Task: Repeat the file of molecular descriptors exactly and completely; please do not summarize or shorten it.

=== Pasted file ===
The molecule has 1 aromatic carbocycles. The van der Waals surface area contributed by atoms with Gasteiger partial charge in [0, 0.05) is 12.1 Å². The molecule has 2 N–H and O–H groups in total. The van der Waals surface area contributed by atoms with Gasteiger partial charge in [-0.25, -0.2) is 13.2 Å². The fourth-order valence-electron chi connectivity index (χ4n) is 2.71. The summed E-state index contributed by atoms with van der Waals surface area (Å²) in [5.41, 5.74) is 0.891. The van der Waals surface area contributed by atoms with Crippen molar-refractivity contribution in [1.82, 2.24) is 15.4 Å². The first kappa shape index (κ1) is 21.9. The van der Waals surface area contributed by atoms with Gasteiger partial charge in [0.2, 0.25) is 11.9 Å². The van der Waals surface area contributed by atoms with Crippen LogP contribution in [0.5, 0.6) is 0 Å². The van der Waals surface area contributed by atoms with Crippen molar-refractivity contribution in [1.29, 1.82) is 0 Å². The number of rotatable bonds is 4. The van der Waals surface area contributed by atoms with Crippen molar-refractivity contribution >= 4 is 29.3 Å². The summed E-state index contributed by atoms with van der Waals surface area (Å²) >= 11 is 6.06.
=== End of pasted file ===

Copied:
The molecule has 1 aromatic carbocycles. The van der Waals surface area contributed by atoms with Gasteiger partial charge in [0, 0.05) is 12.1 Å². The molecule has 2 N–H and O–H groups in total. The van der Waals surface area contributed by atoms with Gasteiger partial charge in [-0.25, -0.2) is 13.2 Å². The fourth-order valence-electron chi connectivity index (χ4n) is 2.71. The summed E-state index contributed by atoms with van der Waals surface area (Å²) in [5.41, 5.74) is 0.891. The van der Waals surface area contributed by atoms with Crippen molar-refractivity contribution in [1.82, 2.24) is 15.4 Å². The first kappa shape index (κ1) is 21.9. The van der Waals surface area contributed by atoms with Gasteiger partial charge in [0.2, 0.25) is 11.9 Å². The van der Waals surface area contributed by atoms with Crippen LogP contribution in [0.5, 0.6) is 0 Å². The van der Waals surface area contributed by atoms with Crippen molar-refractivity contribution in [1.29, 1.82) is 0 Å². The number of rotatable bonds is 4. The van der Waals surface area contributed by atoms with Crippen molar-refractivity contribution >= 4 is 29.3 Å². The summed E-state index contributed by atoms with van der Waals surface area (Å²) >= 11 is 6.06.